Here are three myths central to the problem of immigration:
Myth No. 1: "Give me your tired, your poor, your huddled masses/The wretched refuse of your teeming shore..." Well, not quite. Emma Lazarus's 1883 poem "The New Colossus" -- written in the year the Statue of Liberty was dedicated -- has been taken by many to reflect a true picture of immigration. This is not the case. From the colonial period on, there were standards that immigrants had to meet. Originally addressed at the regional level, then by the states, they were eventually federalized. The immigration stations, such as the one at Ellis Island in New York harbor, were not welcoming centers. They were processing points for the inspection and certification of new arrivals. Individuals with physical or mental problems, or who were known to be criminals in their country of origin, were denied entry. Older or underage family members required sponsorship. All of this was to ensure that the newly arrived immigrants would not be a burden to their new country and could either support themselves or be supported by others.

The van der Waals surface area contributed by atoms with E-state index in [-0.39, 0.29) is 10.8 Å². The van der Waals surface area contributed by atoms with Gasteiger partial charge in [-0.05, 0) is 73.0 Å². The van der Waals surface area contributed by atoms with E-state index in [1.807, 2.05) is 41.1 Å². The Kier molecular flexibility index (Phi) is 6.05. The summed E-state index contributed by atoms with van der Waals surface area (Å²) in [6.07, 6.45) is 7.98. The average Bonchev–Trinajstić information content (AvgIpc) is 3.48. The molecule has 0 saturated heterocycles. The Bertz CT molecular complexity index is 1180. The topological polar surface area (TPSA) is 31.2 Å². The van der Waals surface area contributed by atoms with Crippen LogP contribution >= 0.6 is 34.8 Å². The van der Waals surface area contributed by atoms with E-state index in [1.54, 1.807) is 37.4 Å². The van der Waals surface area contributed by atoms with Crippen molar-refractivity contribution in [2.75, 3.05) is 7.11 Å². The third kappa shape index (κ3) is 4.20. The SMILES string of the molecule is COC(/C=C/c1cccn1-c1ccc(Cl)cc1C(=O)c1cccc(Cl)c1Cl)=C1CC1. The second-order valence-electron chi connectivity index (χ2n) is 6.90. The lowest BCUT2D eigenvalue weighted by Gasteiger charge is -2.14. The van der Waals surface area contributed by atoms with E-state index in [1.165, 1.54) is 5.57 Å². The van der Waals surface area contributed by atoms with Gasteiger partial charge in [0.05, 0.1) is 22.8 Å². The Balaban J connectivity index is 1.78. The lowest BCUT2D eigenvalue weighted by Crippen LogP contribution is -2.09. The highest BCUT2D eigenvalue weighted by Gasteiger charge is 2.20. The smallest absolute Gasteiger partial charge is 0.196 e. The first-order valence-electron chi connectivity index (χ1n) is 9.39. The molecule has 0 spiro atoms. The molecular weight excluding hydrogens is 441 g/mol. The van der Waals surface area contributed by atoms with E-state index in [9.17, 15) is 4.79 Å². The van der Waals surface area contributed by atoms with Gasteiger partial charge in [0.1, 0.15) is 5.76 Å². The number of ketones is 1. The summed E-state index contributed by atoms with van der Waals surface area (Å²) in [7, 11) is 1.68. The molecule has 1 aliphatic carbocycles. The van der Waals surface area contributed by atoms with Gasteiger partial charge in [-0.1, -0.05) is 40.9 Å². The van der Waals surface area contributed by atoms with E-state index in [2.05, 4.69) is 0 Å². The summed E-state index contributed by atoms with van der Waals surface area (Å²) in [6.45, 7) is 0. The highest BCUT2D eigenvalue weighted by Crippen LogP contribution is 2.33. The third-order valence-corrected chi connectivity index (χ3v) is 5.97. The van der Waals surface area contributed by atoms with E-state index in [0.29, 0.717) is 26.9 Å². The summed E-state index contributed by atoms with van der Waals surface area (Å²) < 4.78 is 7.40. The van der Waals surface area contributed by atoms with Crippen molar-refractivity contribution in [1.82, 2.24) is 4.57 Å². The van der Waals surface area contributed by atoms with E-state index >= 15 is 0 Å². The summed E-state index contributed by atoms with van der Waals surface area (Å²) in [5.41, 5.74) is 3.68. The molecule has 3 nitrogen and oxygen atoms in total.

Further, the America of the 17th through the early 20th centuries possessed a large appetite for unskilled or semiskilled labor. Labor contractors advertised in Europe for workers. Likewise, the railroads solicited farmers with offers of free or cheap land situated along the right-of-way. Many of the jobs were hard, dangerous, and poorly paid, but given good health and a desire to work, the new immigrants, both male and female, could find opportunities to establish themselves.